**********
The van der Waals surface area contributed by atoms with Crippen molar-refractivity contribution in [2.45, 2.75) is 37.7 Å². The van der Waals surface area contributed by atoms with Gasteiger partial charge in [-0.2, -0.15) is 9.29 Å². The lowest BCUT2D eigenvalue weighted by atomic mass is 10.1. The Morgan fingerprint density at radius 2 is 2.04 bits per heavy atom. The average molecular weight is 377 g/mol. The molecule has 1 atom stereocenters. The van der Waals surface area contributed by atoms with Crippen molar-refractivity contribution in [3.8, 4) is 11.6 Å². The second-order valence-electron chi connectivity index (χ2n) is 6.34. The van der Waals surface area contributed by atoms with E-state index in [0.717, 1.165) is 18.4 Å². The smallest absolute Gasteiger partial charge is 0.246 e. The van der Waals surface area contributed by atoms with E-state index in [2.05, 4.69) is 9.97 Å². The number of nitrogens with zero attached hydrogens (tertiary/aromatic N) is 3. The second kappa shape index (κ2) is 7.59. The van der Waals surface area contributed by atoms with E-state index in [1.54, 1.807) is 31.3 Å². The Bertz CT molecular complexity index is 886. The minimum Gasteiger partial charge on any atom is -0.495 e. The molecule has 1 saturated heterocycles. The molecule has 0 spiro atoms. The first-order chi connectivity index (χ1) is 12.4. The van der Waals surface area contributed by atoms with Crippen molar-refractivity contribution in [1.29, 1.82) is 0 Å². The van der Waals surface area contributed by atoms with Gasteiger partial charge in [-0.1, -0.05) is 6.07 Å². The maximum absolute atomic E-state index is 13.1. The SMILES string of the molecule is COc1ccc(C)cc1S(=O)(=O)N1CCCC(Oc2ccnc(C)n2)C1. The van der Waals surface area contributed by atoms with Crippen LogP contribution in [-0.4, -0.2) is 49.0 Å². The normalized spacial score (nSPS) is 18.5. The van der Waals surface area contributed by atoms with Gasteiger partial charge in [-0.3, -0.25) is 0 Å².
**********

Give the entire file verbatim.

The van der Waals surface area contributed by atoms with Crippen molar-refractivity contribution in [2.45, 2.75) is 37.7 Å². The van der Waals surface area contributed by atoms with Gasteiger partial charge in [-0.2, -0.15) is 9.29 Å². The lowest BCUT2D eigenvalue weighted by atomic mass is 10.1. The Morgan fingerprint density at radius 2 is 2.04 bits per heavy atom. The average molecular weight is 377 g/mol. The molecule has 1 atom stereocenters. The van der Waals surface area contributed by atoms with Crippen molar-refractivity contribution in [3.8, 4) is 11.6 Å². The second-order valence-electron chi connectivity index (χ2n) is 6.34. The van der Waals surface area contributed by atoms with E-state index in [0.717, 1.165) is 18.4 Å². The smallest absolute Gasteiger partial charge is 0.246 e. The van der Waals surface area contributed by atoms with E-state index in [2.05, 4.69) is 9.97 Å². The number of nitrogens with zero attached hydrogens (tertiary/aromatic N) is 3. The second kappa shape index (κ2) is 7.59. The van der Waals surface area contributed by atoms with E-state index in [1.54, 1.807) is 31.3 Å². The Bertz CT molecular complexity index is 886. The minimum Gasteiger partial charge on any atom is -0.495 e. The molecule has 1 saturated heterocycles. The molecule has 0 spiro atoms. The first-order chi connectivity index (χ1) is 12.4. The van der Waals surface area contributed by atoms with Crippen molar-refractivity contribution in [1.29, 1.82) is 0 Å². The van der Waals surface area contributed by atoms with Gasteiger partial charge in [-0.1, -0.05) is 6.07 Å². The maximum absolute atomic E-state index is 13.1. The SMILES string of the molecule is COc1ccc(C)cc1S(=O)(=O)N1CCCC(Oc2ccnc(C)n2)C1. The van der Waals surface area contributed by atoms with Crippen LogP contribution in [-0.4, -0.2) is 49.0 Å². The normalized spacial score (nSPS) is 18.5. The van der Waals surface area contributed by atoms with Gasteiger partial charge in [-0.3, -0.25) is 0 Å².